There are several ways that two engines would have worked for STOVL. They could have mounted a transmission (ala V-22) that allowed both engines to feed the lift fan. If they had gone with a ducted-air lift device (forgot who had that, MD maybe), two engines would have worked also.

The fact is that the USAF (the largest customer by a large margin, IIRC 8x the orders of the USN) was only going to be part of the program on the condition that it only had a single engine.
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caux

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Unread post17 Aug 2011, 11:47

STOVL requirements heavly influence an aircraft.
A jet configuration does non have the excess power tipical of a 2 engine helicopter (or "similar") and so it is not possible to meet STOVL requirements with an engine out of order (a two engine aircraft not able to land without an engine is a nonsense from reliability point of view).
That is true for all STOVL configuration proposed for JSF program.
MDD proposal was this:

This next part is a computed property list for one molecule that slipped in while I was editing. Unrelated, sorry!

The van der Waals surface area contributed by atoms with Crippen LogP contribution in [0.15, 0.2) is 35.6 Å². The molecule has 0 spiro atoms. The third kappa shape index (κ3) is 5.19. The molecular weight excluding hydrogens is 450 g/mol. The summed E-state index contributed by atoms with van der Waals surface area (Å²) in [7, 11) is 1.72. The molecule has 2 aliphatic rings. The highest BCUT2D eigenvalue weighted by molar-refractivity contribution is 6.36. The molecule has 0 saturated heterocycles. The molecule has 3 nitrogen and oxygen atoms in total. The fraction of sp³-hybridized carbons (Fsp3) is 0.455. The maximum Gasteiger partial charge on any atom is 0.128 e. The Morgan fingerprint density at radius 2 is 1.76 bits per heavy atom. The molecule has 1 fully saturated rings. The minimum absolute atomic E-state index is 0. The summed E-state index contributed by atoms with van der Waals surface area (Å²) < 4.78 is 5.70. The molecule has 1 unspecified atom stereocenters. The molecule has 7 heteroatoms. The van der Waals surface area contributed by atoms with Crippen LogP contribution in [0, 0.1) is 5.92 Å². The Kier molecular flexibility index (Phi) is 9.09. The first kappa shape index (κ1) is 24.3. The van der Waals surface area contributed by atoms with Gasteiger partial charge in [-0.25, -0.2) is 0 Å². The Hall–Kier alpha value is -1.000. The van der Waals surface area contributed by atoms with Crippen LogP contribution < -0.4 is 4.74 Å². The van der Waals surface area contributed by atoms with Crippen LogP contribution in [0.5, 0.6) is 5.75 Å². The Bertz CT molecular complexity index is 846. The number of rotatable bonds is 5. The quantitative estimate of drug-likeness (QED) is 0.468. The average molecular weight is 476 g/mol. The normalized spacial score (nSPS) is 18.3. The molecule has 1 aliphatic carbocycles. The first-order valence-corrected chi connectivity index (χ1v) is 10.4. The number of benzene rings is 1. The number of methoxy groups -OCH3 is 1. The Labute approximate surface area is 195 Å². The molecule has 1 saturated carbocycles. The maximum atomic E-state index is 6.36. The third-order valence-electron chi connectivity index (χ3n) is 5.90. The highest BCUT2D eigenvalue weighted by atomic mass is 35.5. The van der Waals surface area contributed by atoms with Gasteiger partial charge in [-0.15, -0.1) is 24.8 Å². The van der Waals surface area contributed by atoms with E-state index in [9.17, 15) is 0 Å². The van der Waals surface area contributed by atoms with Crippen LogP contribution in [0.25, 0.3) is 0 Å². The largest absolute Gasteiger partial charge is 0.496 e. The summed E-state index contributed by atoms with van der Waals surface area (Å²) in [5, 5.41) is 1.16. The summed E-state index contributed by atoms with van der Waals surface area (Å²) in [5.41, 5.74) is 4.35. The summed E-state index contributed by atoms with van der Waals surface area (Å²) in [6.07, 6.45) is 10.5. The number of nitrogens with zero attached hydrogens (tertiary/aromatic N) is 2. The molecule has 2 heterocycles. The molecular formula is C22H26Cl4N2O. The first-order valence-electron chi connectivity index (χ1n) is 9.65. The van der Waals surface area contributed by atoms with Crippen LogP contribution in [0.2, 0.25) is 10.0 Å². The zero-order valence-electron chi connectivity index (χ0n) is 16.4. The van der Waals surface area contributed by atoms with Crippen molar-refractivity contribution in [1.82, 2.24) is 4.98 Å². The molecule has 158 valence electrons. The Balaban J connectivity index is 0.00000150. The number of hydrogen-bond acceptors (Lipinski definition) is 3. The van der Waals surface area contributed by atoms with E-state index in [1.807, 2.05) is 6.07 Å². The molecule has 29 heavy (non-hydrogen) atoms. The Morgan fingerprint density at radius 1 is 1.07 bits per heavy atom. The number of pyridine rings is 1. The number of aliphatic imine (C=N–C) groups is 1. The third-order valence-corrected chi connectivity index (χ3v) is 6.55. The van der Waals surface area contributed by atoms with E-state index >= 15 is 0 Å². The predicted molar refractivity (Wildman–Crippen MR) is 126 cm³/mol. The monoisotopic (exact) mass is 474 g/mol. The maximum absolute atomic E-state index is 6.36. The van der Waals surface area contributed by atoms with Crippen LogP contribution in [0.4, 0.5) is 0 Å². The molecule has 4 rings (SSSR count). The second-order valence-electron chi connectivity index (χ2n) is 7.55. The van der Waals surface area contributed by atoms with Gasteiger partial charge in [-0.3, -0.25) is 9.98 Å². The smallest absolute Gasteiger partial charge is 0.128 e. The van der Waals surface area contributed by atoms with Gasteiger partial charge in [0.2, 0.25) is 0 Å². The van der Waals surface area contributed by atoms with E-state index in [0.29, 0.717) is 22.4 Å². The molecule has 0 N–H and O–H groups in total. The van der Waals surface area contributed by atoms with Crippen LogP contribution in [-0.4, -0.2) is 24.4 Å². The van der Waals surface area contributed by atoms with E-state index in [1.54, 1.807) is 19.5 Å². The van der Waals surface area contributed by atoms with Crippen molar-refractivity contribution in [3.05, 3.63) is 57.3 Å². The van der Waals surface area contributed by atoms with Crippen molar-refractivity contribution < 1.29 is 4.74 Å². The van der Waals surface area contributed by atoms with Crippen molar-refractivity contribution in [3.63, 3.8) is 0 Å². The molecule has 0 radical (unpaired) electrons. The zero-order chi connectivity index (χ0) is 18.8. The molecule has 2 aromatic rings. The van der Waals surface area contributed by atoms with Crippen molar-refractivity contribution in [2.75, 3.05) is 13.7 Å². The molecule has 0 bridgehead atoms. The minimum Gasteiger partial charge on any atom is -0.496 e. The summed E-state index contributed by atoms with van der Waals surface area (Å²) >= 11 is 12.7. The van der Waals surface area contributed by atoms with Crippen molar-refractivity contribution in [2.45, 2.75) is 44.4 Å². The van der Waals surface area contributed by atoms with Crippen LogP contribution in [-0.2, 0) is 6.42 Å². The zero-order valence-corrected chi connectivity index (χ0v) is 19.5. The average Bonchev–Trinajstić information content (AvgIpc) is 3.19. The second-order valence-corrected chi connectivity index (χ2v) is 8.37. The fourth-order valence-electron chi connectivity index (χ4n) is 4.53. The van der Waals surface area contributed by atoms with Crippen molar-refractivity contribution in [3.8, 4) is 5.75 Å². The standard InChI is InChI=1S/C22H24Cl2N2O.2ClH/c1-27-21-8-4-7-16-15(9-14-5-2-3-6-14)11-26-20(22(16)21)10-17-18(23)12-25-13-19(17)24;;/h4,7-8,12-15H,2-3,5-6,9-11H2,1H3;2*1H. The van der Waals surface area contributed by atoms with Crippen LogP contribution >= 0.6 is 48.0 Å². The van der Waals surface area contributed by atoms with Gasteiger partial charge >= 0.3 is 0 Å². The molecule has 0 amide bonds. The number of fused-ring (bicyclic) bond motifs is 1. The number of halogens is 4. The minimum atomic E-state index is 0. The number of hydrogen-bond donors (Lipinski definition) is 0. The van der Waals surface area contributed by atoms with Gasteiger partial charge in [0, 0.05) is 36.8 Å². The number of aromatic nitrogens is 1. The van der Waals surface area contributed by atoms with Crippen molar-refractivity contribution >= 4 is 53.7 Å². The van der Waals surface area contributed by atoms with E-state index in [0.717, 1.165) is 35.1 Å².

http://www.aerospaceweb.org/aircraft/fi ... mdd_01.jpg

So, a single relatively high BPR engine is the best choice for a “simple” strike fighter both for USAF and Marines.
USN has obviously a different point of view, but we must say that in the past also US Navy used a lot of single engine aircraft and today engine reliability is higher than in the past.
The US Navy preference for 2 engine aircraft was a strong selling point for F-18 concept against a naval F-16, but we but say that US Navy in that period was having a bad experience with F-14/TF-30.

Now the situation is different and probably the F-135 weight is the best confirm that the engine is designed to be reliable.

PS. Sorry for my English: as you can understand that is not my language… ;-)
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mave

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Unread post17 Aug 2011, 16:28

Surely the F135 has a worse power to weight ratio than the F119 because fundamentally it needs to carry around a higher pressure ratio turbine, and higher torque shaft line to drive the lift fan?
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sewerrat

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Unread post17 Aug 2011, 18:08

battleshipagincourt wrote:Whether the USAF wanted a single engine or not doesn't change the fact the VSTOL feature limited the range of options available for the power plant of either service. If the ideal power plant was a low-bypass turbofan like the F119, that wasn't going to happen. Single engine restricted the navy's desires as well.

While probably cheaper in comparison to two engines, the F135 has been a disaster. They took an F119 engine and mounted an external fan for the X-35. How the **** does this 'derivative' of the same engine cost so many billions MORE to develop?!